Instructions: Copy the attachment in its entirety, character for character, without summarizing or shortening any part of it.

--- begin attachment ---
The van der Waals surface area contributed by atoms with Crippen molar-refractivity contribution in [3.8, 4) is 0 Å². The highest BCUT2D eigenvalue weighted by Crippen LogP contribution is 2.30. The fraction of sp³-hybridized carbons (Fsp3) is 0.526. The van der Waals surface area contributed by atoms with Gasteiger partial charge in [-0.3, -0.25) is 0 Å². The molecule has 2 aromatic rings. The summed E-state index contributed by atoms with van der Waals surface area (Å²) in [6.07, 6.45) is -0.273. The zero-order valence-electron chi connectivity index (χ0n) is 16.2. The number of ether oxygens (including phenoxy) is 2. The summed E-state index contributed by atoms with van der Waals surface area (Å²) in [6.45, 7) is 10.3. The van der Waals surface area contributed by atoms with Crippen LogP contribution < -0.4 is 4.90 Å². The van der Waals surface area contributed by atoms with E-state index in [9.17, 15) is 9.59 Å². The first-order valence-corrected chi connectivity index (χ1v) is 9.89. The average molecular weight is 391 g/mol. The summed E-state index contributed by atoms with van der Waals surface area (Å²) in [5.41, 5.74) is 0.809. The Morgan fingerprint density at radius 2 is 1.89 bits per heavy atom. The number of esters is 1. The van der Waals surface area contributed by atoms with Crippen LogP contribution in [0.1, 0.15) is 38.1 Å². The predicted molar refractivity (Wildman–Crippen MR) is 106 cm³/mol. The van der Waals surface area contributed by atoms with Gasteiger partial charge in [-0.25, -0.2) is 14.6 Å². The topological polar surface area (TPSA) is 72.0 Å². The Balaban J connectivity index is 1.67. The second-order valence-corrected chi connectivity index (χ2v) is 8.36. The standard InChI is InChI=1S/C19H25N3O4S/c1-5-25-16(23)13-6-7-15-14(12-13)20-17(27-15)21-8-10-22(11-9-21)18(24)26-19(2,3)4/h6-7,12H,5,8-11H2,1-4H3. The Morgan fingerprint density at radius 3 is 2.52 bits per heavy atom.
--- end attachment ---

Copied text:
The van der Waals surface area contributed by atoms with Crippen molar-refractivity contribution in [3.8, 4) is 0 Å². The highest BCUT2D eigenvalue weighted by Crippen LogP contribution is 2.30. The fraction of sp³-hybridized carbons (Fsp3) is 0.526. The van der Waals surface area contributed by atoms with Gasteiger partial charge in [-0.3, -0.25) is 0 Å². The molecule has 2 aromatic rings. The summed E-state index contributed by atoms with van der Waals surface area (Å²) in [6.07, 6.45) is -0.273. The zero-order valence-electron chi connectivity index (χ0n) is 16.2. The number of ether oxygens (including phenoxy) is 2. The summed E-state index contributed by atoms with van der Waals surface area (Å²) in [6.45, 7) is 10.3. The van der Waals surface area contributed by atoms with Crippen LogP contribution < -0.4 is 4.90 Å². The van der Waals surface area contributed by atoms with E-state index in [9.17, 15) is 9.59 Å². The first-order valence-corrected chi connectivity index (χ1v) is 9.89. The average molecular weight is 391 g/mol. The summed E-state index contributed by atoms with van der Waals surface area (Å²) in [5.41, 5.74) is 0.809. The Morgan fingerprint density at radius 2 is 1.89 bits per heavy atom. The number of esters is 1. The van der Waals surface area contributed by atoms with Crippen LogP contribution in [0.1, 0.15) is 38.1 Å². The predicted molar refractivity (Wildman–Crippen MR) is 106 cm³/mol. The van der Waals surface area contributed by atoms with Gasteiger partial charge in [-0.25, -0.2) is 14.6 Å². The topological polar surface area (TPSA) is 72.0 Å². The Balaban J connectivity index is 1.67. The second-order valence-corrected chi connectivity index (χ2v) is 8.36. The standard InChI is InChI=1S/C19H25N3O4S/c1-5-25-16(23)13-6-7-15-14(12-13)20-17(27-15)21-8-10-22(11-9-21)18(24)26-19(2,3)4/h6-7,12H,5,8-11H2,1-4H3. The Morgan fingerprint density at radius 3 is 2.52 bits per heavy atom.